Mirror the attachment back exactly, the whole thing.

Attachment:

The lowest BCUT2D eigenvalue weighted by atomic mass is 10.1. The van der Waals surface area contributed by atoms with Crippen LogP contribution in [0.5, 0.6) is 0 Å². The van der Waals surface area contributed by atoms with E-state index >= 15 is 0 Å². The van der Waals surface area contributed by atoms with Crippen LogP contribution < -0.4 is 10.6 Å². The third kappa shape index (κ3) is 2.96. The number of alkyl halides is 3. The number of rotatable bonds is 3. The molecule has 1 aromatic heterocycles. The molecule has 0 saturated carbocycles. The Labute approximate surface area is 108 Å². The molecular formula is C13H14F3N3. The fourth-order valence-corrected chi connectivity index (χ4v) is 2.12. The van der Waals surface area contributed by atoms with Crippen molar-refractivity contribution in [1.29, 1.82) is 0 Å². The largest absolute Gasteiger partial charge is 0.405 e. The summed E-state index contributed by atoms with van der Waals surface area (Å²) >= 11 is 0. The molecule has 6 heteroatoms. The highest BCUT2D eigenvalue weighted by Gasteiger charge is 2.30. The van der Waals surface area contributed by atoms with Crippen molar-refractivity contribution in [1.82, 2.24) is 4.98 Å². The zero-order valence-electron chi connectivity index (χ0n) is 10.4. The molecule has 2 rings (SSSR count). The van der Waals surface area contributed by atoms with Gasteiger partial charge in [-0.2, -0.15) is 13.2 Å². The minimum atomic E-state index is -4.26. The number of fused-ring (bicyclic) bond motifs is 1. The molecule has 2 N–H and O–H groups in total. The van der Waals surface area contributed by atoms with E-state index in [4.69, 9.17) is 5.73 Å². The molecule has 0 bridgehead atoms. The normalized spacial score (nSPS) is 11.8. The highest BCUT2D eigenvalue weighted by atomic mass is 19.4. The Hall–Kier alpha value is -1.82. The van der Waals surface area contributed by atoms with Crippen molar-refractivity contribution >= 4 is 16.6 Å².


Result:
The lowest BCUT2D eigenvalue weighted by atomic mass is 10.1. The van der Waals surface area contributed by atoms with Crippen LogP contribution in [0.5, 0.6) is 0 Å². The van der Waals surface area contributed by atoms with E-state index >= 15 is 0 Å². The van der Waals surface area contributed by atoms with Crippen LogP contribution < -0.4 is 10.6 Å². The third kappa shape index (κ3) is 2.96. The number of alkyl halides is 3. The number of rotatable bonds is 3. The molecule has 1 aromatic heterocycles. The molecule has 0 saturated carbocycles. The Labute approximate surface area is 108 Å². The molecular formula is C13H14F3N3. The fourth-order valence-corrected chi connectivity index (χ4v) is 2.12. The van der Waals surface area contributed by atoms with Crippen molar-refractivity contribution in [1.29, 1.82) is 0 Å². The largest absolute Gasteiger partial charge is 0.405 e. The summed E-state index contributed by atoms with van der Waals surface area (Å²) >= 11 is 0. The molecule has 6 heteroatoms. The highest BCUT2D eigenvalue weighted by Gasteiger charge is 2.30. The van der Waals surface area contributed by atoms with Crippen molar-refractivity contribution in [1.82, 2.24) is 4.98 Å². The zero-order valence-electron chi connectivity index (χ0n) is 10.4. The molecule has 2 rings (SSSR count). The van der Waals surface area contributed by atoms with Gasteiger partial charge in [-0.2, -0.15) is 13.2 Å². The minimum atomic E-state index is -4.26. The number of fused-ring (bicyclic) bond motifs is 1. The molecule has 2 N–H and O–H groups in total. The van der Waals surface area contributed by atoms with E-state index in [4.69, 9.17) is 5.73 Å². The molecule has 0 bridgehead atoms. The normalized spacial score (nSPS) is 11.8. The highest BCUT2D eigenvalue weighted by atomic mass is 19.4. The Hall–Kier alpha value is -1.82. The van der Waals surface area contributed by atoms with Crippen molar-refractivity contribution >= 4 is 16.6 Å².